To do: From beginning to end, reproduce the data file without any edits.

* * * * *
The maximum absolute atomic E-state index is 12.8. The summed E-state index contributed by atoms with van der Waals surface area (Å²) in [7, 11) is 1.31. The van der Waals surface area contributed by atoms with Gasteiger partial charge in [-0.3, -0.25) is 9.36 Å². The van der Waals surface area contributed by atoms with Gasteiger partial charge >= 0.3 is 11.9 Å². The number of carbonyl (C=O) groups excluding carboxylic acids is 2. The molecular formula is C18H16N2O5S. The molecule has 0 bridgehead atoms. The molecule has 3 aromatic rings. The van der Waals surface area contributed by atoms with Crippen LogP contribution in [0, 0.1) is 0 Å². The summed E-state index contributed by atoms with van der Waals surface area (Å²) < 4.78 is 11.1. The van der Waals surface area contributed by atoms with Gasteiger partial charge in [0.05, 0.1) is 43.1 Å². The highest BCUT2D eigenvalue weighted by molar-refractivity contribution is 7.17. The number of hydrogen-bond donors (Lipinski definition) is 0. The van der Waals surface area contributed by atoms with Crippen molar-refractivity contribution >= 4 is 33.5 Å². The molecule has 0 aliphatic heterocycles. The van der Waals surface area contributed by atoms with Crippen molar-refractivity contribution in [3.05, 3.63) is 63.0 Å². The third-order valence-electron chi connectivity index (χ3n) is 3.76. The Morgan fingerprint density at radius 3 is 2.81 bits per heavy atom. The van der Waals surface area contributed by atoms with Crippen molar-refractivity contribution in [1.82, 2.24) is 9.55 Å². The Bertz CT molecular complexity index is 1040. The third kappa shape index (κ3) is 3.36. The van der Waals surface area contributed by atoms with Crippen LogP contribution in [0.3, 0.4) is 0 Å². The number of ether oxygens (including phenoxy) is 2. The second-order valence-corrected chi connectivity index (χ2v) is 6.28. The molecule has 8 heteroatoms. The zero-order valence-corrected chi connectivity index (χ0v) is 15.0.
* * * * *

The maximum absolute atomic E-state index is 12.8. The summed E-state index contributed by atoms with van der Waals surface area (Å²) in [7, 11) is 1.31. The van der Waals surface area contributed by atoms with Gasteiger partial charge in [-0.3, -0.25) is 9.36 Å². The van der Waals surface area contributed by atoms with Gasteiger partial charge >= 0.3 is 11.9 Å². The number of carbonyl (C=O) groups excluding carboxylic acids is 2. The molecular formula is C18H16N2O5S. The molecule has 0 bridgehead atoms. The molecule has 3 aromatic rings. The van der Waals surface area contributed by atoms with Crippen LogP contribution in [0, 0.1) is 0 Å². The summed E-state index contributed by atoms with van der Waals surface area (Å²) < 4.78 is 11.1. The van der Waals surface area contributed by atoms with Gasteiger partial charge in [0.05, 0.1) is 43.1 Å². The highest BCUT2D eigenvalue weighted by molar-refractivity contribution is 7.17. The number of hydrogen-bond donors (Lipinski definition) is 0. The van der Waals surface area contributed by atoms with Crippen molar-refractivity contribution >= 4 is 33.5 Å². The molecule has 0 aliphatic heterocycles. The van der Waals surface area contributed by atoms with Crippen molar-refractivity contribution in [3.05, 3.63) is 63.0 Å². The third-order valence-electron chi connectivity index (χ3n) is 3.76. The Morgan fingerprint density at radius 3 is 2.81 bits per heavy atom. The van der Waals surface area contributed by atoms with Crippen molar-refractivity contribution in [1.82, 2.24) is 9.55 Å². The Bertz CT molecular complexity index is 1040. The third kappa shape index (κ3) is 3.36. The van der Waals surface area contributed by atoms with Crippen LogP contribution in [0.3, 0.4) is 0 Å². The number of ether oxygens (including phenoxy) is 2. The second-order valence-corrected chi connectivity index (χ2v) is 6.28. The molecule has 8 heteroatoms. The zero-order valence-corrected chi connectivity index (χ0v) is 15.0.